ASUS Striker II Extreme: Mucho Bang, Mucho Bucksby Kris Boughton on April 11, 2008 7:00 AM EST
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Complete BIOS Tuning Guide - "Extreme Tweaker"
This guide's intent is to help those with limited overclocking experience or those unfamiliar with NVIDIA-based motherboards in learning the basics when it comes to overclocking DDR3 memory using the 790i MCP. All of these options can be directly accessed from the main BIOS setup page entitled "Extreme Tweaker" or from one of the four submenus listed below.
CPU Level Up - [Auto, Crazy] Selecting Auto, our recommended setting, allows for user adjustments of each individual CPU and memory overclock option (when available). If anything other than Auto is used the only overclocking option that can be manipulated is CPU Multiplier.
Crazy automatically sets AI Overclock Tuner to CPU Level Up, locks the FSB to the next higher tier based on the installed CPU's default value (333MHz goes to 400MHz, 400MHz is slightly increased to 433MHz etc.) and sets whatever DRAM:FSB ratio is needed to keep the memory running at DDR3-1333.
Memory Level Up - [Auto, PC3-11600, PC3-12800, PC3-14400, PC3-16000, PC3-16800, PC3-17600, Crazy-19200] Choosing anything other than Auto unlinks the base memory frequency from the FSB and sets the memory speed as selected. To find the actual base memory speed for each option simply divide the selection by eight (8) - for instance, PC3-14400 becomes DDR3-1800, which is just a way of referring to the memory's theoretical maximum bandwidth (14,400 MB/s or 14.4GB/s). This option is best left on Auto as the memory can be better tuned manually.
AI Overclock Tuner - [Manual, Auto, Standard, AI Overclock, CPU Level Up] Selecting Manual allows for individual adjustment of all CPU and memory overclocking parameters and is our recommended method for overclocking.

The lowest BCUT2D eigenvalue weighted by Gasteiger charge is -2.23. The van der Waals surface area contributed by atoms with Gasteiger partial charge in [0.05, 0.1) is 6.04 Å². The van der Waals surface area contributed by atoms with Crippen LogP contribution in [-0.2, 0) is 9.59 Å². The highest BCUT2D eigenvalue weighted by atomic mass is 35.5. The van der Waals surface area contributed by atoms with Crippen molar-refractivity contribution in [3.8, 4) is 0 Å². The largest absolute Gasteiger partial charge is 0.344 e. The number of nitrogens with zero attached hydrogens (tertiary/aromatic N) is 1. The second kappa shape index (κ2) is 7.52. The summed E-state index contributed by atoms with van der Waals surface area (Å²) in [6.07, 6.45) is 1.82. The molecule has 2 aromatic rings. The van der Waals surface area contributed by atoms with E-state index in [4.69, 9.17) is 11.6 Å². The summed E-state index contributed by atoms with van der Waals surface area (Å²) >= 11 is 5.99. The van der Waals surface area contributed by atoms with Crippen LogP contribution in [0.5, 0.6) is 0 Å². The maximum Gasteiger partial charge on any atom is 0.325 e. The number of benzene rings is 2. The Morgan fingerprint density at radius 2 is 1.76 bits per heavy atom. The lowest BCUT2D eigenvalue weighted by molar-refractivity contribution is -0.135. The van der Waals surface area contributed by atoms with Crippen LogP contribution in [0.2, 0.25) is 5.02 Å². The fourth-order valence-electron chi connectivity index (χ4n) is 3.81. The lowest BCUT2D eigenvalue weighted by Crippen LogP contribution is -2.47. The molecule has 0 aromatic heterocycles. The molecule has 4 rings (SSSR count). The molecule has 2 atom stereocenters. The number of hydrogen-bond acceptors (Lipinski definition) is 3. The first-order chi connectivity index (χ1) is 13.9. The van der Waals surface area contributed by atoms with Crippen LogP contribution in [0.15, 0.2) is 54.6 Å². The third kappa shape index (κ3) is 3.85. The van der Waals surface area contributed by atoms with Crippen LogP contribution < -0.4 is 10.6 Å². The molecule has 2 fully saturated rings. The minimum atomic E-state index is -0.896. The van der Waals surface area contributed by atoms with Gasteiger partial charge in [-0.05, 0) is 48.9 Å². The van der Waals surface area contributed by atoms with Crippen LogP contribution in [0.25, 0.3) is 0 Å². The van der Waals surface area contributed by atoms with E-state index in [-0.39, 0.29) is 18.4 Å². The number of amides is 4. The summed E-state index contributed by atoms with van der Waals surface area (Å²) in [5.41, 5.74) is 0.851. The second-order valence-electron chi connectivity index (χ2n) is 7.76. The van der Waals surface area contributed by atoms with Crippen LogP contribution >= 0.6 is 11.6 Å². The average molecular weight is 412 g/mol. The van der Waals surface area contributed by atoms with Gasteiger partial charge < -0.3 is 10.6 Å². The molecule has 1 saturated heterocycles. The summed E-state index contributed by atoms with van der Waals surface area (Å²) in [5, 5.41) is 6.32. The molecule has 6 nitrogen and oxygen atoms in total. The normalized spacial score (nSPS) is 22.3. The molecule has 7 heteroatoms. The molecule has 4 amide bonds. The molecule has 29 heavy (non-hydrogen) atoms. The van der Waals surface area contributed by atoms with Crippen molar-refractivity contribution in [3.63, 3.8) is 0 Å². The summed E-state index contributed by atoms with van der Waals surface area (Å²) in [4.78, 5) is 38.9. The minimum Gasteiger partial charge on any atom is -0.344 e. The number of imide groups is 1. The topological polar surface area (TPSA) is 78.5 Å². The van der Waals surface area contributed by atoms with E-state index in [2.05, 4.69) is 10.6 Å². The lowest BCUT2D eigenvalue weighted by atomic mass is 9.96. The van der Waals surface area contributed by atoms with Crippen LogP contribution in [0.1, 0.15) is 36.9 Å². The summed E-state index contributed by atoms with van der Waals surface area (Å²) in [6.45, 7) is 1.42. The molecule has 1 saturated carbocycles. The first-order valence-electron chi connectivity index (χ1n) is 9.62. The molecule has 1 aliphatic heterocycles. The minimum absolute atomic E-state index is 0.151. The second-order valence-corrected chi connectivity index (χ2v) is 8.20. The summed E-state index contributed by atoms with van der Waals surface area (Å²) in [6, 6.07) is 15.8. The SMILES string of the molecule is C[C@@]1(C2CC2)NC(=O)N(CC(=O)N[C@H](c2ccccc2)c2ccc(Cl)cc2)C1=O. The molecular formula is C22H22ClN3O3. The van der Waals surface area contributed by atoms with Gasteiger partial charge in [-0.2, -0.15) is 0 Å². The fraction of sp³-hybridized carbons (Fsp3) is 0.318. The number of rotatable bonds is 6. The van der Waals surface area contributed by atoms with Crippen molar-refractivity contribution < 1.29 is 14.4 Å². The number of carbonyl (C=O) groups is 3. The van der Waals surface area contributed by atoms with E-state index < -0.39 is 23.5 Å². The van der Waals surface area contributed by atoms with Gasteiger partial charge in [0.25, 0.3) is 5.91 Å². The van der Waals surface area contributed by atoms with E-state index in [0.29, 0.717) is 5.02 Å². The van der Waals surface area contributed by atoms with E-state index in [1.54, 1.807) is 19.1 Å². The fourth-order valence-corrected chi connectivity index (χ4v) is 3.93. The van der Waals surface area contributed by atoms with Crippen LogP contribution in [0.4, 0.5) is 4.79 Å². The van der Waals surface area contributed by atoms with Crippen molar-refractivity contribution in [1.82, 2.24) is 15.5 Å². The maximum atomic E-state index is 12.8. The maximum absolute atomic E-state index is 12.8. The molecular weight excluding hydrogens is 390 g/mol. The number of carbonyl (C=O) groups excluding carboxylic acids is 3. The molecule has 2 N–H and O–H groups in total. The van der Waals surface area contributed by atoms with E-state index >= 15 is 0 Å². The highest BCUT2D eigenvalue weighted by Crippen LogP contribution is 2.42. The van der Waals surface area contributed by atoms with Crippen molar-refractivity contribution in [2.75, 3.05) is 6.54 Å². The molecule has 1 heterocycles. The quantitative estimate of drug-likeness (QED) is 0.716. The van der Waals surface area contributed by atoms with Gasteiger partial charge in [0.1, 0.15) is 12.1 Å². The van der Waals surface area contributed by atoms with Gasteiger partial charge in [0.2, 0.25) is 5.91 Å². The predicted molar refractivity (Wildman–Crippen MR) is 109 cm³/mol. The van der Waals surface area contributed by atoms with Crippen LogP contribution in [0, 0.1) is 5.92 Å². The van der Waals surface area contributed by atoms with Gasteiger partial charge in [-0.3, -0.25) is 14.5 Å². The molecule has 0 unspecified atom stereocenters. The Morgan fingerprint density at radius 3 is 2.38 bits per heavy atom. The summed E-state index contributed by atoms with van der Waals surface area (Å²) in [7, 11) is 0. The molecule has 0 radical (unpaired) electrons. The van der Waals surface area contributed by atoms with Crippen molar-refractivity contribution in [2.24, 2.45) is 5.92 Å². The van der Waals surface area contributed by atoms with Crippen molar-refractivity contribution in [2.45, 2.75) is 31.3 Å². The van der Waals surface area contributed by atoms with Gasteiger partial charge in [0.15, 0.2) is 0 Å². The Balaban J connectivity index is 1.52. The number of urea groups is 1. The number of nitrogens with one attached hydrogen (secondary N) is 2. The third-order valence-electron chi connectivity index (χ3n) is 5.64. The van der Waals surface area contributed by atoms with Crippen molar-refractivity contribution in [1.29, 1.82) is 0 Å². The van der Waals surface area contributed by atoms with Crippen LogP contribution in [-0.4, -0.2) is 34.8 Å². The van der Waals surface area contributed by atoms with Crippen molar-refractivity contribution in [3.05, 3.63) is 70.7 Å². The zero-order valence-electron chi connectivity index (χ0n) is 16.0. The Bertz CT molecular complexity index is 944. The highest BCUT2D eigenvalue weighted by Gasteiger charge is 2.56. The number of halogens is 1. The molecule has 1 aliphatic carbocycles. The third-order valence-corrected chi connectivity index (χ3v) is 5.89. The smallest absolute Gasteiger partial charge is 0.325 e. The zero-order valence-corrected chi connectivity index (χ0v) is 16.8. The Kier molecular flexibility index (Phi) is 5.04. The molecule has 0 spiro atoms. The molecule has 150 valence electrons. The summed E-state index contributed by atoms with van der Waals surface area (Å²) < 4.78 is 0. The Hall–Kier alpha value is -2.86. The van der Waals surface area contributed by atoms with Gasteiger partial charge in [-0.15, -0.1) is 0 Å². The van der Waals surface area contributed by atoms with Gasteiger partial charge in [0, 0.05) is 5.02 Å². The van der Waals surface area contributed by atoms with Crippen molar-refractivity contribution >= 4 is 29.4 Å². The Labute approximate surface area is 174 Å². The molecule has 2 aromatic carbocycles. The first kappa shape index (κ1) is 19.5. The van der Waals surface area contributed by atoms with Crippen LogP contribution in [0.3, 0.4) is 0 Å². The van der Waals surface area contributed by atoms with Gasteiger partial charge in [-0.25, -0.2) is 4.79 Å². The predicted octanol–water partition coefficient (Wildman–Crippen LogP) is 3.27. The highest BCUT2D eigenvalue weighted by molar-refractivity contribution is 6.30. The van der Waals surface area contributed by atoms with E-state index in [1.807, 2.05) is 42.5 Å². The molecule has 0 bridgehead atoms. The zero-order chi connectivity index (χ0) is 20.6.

Auto locks the FSB frequency to the CPU's default value and sets DDR3-1333 for the memory speed. For most 45nm processors this means the memory then runs at a DRAM:FSB ratio of 2:1, standard practice for DDR3 motherboards. One exception to this rule would be the QX9770 working at a default FSB of 400MHz, in which case a 6:5 divider would be needed for DDR3-1333 memory operation. CPU Multiplier is the only other possible overclocking adjustment when using this option.
Standard is much like Auto in that the board automatically sets the FSB and memory speeds and only allows for CPU Multiplier manipulation. Essentially, these two settings performed the same during the course of our testing, implying that Standard, better known as stock, is in fact the default (automatic) setting.
AI Overclock enables Overclock Options, allowing the user to select one of four pre-defined overclocking "profiles", establishing a new FSB frequency. The memory and FSB memory speeds are linked and FSB - Memory Ratio (DRAM:FSB) can be adjusted along with CPU Multiplier.
The last option, CPU Level Up, functions differently based on the current value of FSB - Memory Clock Mode. If set to "Auto" or "Linked" then this option is almost exactly the same as choosing "Crazy" from CPU Level Up, except that the FSB is initially set to the installed CPU's default value. Setting FSB - Memory Clock Mode to "Unlinked" provides the ultimate freedom with respect CPU and memory overclocking - by effectively unlinking these two system clocks the FSB can be set independently from the memory frequency. Although the goal is that these two clocks remain completely autonomous in their operation, the chipset is not actually infinitely adjustable in this regard - it is entirely possible to find the actual memory speed set a little lower than the target speed, depending on the values selected for each.